There’s a lot of good things about being a Korean bus driver that make me want to be one.

When the roads aren’t so clogged that driving is a matter of stopping and starting in three second intervals, the Korean bus driver’s work is a simple cycle that allows for a mindful immersion in the activities. Set off from the bus stop; drive to the next intersection;wait; continue driving; stop at the bus stop; open both sets of doors; listen to the ticket machine and if it beeps twice check that the person who just scanned their transit payment card is a teenager, otherwise just make sure that the number of single beeps matches the number of passengers who get on; flick one switch to close front doors; raise eyes to use the mirror to see passengers getting off, and when they are all off flick the switch for the back doors and continue driving.

Mindfulness should be possible with any task, but there are factors about a job that make it easier. The smooth repetition of the above cycle is certainly more conducive to mindfulness than that of a British bus driver. In Korea a computer calculates and deducts almost everyone’s fares, but in the UK outside of London, you’ve got to tell the bus driver where you want to go, she’s to think about what you said and figure out which fare category that bus stop falls into, and then you pay in cash and the driver counts out the change. Then there’s opening and closing the doors. Korean bus drivers customise their cabs. They attach plastic trays to hold bits and pieces, fasten a paper coffee cup to the dashboard to hold pens etc. Almost every bus has long pens attached to the door switches, so that drivers can sit back in their normal driving position and flick these switches with one hand. There’s no such customisation permitted on a British bus, so I believe that most bus drivers have to change their position in their seat in order to handle the doors and take money and give out change. Finally, Korean buses are kings of the road. Unofficially they take priority over cars. That makes for smoother driving because Korean bus drivers can just assume that others will make way for them.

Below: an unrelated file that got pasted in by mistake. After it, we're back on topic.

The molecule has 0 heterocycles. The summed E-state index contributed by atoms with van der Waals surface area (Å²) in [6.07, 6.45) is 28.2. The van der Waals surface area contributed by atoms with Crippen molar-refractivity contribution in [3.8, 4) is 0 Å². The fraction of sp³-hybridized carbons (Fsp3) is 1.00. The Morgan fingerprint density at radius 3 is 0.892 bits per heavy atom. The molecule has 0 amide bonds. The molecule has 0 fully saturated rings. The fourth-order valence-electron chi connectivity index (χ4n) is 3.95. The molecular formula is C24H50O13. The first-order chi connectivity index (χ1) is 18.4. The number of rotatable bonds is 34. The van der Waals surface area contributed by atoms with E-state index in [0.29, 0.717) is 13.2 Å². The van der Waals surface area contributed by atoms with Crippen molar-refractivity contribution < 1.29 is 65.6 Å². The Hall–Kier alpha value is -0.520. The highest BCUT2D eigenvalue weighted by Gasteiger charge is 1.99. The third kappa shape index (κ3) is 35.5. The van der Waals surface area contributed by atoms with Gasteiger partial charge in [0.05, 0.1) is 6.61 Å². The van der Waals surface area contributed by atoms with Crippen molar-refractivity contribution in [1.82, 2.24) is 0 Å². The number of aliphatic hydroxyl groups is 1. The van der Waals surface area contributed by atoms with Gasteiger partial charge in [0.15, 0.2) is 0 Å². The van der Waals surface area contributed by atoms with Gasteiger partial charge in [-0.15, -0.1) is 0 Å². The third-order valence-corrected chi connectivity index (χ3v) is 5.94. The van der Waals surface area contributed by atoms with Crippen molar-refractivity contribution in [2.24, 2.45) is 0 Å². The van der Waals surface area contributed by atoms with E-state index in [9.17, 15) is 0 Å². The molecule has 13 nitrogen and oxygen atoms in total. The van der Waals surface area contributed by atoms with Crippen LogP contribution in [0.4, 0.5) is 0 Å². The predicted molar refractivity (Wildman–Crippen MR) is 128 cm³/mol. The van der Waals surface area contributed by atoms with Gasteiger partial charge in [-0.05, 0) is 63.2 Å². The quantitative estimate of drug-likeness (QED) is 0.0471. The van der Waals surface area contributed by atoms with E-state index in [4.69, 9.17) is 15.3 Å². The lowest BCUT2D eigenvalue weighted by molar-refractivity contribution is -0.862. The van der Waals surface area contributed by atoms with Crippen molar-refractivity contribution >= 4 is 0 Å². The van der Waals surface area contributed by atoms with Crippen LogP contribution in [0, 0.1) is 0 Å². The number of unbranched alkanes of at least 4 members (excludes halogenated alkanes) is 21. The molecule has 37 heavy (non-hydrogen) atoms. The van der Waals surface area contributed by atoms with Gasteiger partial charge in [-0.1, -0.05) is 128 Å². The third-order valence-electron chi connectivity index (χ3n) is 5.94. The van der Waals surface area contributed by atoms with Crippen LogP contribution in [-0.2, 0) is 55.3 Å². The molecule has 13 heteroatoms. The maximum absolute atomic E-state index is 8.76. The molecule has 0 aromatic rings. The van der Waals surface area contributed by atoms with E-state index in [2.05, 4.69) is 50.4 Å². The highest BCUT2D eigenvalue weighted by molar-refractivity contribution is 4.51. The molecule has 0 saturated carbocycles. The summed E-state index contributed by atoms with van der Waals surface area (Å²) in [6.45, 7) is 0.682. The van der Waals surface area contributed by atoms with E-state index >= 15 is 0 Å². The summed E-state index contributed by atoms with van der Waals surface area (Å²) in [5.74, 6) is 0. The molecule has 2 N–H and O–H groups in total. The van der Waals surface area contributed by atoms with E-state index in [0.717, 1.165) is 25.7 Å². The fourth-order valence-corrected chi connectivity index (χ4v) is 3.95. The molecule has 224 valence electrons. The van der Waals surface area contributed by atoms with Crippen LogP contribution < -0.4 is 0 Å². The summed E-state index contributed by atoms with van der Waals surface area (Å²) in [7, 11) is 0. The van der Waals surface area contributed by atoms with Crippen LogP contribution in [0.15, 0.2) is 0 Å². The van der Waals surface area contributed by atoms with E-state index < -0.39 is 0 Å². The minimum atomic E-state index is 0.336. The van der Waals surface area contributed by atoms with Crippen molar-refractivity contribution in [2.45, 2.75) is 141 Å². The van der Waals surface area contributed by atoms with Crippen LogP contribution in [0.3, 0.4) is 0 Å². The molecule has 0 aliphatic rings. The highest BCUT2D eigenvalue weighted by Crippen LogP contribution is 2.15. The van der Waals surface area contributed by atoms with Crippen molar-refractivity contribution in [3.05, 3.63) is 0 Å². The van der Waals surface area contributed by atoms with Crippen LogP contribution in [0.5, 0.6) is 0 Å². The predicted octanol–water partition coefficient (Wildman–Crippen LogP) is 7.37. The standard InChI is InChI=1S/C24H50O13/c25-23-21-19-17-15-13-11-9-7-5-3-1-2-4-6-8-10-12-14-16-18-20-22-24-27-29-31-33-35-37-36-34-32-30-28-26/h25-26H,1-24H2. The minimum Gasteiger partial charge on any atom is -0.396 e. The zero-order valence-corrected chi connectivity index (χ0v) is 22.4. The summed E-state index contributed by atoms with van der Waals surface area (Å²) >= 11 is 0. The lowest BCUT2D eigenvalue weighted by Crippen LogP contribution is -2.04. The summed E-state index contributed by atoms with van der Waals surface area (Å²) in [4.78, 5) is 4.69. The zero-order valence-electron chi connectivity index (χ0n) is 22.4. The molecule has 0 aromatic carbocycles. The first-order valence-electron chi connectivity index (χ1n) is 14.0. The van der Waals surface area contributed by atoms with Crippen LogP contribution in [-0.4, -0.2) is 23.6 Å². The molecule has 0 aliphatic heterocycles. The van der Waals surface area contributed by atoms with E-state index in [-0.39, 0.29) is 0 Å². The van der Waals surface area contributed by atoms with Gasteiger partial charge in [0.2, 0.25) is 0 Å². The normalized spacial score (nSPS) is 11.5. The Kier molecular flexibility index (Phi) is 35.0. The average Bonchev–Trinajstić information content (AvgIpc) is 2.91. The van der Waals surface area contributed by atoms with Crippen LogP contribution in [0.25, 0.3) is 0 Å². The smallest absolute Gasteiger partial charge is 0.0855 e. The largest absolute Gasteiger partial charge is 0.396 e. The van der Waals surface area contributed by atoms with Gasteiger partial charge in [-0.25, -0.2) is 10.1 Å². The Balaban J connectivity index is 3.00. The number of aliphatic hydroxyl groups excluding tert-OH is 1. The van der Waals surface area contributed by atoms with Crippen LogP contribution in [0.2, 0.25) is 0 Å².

Some other things. I’ve already mentioned that Korean bus drivers customise their cab. They can also play their own music or radio as loud as they like, which is forbidden in the UK. As well as customising it, they clean their own bus—every Korean bus has a mop tied to a railing and shoved between a couple of the seats somewhere—and so there’s a sense of ownership over the work that they do. You don’t need legal ownership of your workspace to do this. And Korean bus services are no-frills affairs. Buses are usually quite old and not at all shiny, but as I’ve said before they form part of an extremely effective public transport system. As a Korean bus driver I think I’d be very proud of the work I was doing. I don’t know about working conditions such as hours and union representation, but salaries are certainly reasonable, with the base, starting salary being about 20% higher than my salary as an English teacher (that’s factoring in my free accommodation).